"I thought he overreacted, to be honest with you," Beckett said. "I thought it was really stupid that we had to go through that."

The Cubs had calmed down by the time they reached their clubhouse after the game. Sosa downplayed the incident and his teammates were already focused on tomorrow night's Game 6 matchup between Prior and Marlins right-hander Carl Pavano.

If that sounds like a mismatch, the Cubs know better than to take either Prior or the Marlins for granted.

"If we had to pick two guys off our staff for this, you'd pick Prior and Wood," said veteran first baseman Eric Karros, "but that doesn't guarantee anything.

"I said yesterday that this thing is a long way from being over. Florida is a team that doesn't quit. We've still got our work cut out for us."

The Marlins can only hope that the momentum has shifted enough to give them a chance to compete against two pitchers who are a combined 4-0 in the postseason.

"We played our usual game tonight," said Florida manager Jack McKeon. "And, once again, it all starts with pitching. We got the kind of pitching we hoped we'd get in all four games, but unfortunately didn't. Beckett did an outstanding job. This is the kind of ballclub we are. You get good pitching and you're going to be hard to beat."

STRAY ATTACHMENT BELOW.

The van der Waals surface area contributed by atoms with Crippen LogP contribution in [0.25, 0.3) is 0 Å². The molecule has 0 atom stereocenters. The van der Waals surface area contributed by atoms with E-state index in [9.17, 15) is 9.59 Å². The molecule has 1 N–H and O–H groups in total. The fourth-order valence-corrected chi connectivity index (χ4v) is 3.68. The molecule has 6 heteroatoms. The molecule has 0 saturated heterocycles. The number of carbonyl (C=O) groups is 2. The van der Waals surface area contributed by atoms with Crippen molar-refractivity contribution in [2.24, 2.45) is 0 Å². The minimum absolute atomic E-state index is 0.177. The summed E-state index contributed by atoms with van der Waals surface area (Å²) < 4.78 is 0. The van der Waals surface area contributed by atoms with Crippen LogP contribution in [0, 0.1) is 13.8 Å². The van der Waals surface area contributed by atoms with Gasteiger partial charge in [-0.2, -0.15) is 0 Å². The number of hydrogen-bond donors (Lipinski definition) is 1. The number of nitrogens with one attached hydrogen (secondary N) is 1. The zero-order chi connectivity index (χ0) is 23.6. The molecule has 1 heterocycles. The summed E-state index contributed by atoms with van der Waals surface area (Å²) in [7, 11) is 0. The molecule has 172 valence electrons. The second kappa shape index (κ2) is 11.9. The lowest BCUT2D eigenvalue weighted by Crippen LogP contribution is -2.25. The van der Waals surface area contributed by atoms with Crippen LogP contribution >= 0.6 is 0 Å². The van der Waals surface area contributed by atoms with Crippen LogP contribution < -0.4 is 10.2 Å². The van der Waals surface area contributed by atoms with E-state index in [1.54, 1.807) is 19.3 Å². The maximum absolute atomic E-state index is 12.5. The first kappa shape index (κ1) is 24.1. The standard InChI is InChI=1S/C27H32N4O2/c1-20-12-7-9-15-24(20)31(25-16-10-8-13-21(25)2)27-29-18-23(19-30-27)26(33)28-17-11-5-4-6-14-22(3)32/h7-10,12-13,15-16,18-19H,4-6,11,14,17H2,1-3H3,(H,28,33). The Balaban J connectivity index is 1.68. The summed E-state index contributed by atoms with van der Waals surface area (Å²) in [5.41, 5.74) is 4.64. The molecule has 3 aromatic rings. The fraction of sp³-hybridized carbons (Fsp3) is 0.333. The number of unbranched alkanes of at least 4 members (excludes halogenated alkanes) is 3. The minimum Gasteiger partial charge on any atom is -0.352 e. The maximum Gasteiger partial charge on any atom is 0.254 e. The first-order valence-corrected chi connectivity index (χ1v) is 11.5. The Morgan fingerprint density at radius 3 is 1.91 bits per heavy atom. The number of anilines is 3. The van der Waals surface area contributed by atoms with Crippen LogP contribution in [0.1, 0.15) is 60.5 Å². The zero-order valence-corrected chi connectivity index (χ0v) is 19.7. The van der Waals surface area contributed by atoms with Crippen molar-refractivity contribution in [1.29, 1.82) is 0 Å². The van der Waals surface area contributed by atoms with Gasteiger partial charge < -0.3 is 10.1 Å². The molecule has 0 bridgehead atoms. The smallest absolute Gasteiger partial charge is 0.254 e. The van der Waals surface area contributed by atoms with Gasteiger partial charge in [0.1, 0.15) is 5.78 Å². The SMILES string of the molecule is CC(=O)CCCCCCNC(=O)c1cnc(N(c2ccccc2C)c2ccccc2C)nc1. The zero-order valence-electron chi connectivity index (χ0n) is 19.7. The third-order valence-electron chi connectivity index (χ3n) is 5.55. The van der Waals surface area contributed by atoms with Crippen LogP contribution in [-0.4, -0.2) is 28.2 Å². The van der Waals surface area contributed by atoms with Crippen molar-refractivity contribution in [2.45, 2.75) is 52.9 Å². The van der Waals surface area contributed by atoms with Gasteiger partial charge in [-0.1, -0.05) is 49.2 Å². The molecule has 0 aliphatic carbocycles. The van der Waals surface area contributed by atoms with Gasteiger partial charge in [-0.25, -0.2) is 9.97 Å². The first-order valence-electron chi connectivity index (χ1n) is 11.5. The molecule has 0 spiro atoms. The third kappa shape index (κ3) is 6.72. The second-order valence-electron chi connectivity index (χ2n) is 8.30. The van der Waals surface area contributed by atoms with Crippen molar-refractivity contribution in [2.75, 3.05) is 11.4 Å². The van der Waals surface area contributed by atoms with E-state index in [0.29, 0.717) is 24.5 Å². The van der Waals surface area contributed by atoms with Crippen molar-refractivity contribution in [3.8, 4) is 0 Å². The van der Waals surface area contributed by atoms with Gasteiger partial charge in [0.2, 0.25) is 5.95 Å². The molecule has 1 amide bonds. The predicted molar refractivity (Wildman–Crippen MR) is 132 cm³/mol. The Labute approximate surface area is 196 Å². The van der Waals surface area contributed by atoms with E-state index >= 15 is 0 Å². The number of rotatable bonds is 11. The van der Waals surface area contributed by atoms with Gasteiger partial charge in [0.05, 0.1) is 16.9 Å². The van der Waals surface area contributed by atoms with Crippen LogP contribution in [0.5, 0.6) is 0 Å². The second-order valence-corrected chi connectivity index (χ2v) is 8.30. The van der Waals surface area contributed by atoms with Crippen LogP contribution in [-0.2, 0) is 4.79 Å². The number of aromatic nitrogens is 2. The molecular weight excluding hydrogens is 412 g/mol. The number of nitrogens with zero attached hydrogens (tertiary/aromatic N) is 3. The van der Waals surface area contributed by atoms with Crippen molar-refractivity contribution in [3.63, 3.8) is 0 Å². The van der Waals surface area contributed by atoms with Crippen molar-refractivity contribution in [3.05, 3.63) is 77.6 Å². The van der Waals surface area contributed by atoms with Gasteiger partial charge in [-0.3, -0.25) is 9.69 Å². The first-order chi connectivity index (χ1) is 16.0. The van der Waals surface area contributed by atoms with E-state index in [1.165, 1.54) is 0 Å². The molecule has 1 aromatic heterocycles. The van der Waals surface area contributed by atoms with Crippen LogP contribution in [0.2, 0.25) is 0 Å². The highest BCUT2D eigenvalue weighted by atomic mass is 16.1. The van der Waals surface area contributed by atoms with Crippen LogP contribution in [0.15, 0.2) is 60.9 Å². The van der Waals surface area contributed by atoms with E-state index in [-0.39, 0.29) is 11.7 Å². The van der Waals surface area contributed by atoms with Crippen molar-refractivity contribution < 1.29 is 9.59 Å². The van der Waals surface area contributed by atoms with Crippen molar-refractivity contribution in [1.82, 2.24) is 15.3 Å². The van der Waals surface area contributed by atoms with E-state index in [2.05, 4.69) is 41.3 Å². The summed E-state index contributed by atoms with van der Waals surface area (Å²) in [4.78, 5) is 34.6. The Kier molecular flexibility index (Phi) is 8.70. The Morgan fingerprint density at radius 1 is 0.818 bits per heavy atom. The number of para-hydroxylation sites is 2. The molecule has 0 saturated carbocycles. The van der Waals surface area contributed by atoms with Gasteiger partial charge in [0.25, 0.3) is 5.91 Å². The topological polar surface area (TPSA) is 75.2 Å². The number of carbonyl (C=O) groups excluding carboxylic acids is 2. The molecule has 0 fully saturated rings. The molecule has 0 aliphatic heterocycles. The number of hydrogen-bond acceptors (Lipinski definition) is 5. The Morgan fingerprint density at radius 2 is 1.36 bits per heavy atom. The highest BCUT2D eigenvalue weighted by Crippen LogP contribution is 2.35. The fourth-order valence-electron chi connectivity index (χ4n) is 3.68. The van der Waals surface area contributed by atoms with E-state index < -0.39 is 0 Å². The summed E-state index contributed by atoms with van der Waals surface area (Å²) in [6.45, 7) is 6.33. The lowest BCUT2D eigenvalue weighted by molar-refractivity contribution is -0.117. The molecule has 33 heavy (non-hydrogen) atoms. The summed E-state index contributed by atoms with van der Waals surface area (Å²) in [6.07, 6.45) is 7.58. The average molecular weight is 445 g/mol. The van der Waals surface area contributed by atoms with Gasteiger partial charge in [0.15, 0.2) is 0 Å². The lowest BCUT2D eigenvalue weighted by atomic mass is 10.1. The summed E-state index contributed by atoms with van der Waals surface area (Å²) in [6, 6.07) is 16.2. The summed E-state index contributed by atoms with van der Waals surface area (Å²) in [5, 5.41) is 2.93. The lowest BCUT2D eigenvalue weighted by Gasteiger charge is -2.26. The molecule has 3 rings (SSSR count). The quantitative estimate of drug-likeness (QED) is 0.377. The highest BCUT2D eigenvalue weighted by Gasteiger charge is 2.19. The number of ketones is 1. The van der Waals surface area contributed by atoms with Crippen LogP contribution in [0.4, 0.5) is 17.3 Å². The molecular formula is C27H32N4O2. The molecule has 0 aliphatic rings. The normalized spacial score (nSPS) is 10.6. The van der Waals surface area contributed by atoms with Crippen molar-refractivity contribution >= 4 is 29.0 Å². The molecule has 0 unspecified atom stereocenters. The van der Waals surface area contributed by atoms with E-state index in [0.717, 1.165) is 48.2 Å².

Funny, but Cubs manager Dusty Baker was saying largely the same thing after the game.

"Momentum in baseball really isn't that big a deal, I don't think, as it is in other sports," Baker said, "because the control is basically in the hands of the pitcher. You can have all the momentum you want and that next day's pitcher goes out and throws against you like Beckett did today, it's in the hands of the pitcher."

The remaining pitching matchups clearly favor the Cubs, who also have the home-field advantage. Karros has a point about there being no guarantees, but the Cubs appear to have a lot going for them as they attempt to nail down their first World Series appearance since 1945.

"Yeah, we feel confident with those guys on the mound," Baker said. "Especially after a loss. Mark Prior's record after the loss has been outstanding, plus he's performed a lot better on the sixth day than on the fifth day, which is why we didn't start him today."

Marlins fans have to be wondering why it took so long for McKeon to get Lowell back in the lineup, even though rookie Miguel Cabrera played so well in his place.

Lowell missed September with a broken hand, but has been available throughout the postseason. He hit a huge home run in the NLCS opener and appears to have his swing in midseason form, but did not make his first NLCS start until Game 4.

"There was never a moment when I had to get Mike Lowell back in the lineup," McKeon said. "We were running pretty good. Mike is a hell of a player. No question about it. And you're always looking for angles to get him back in there, but most of the guys were doing the job, so it was tough to take somebody out."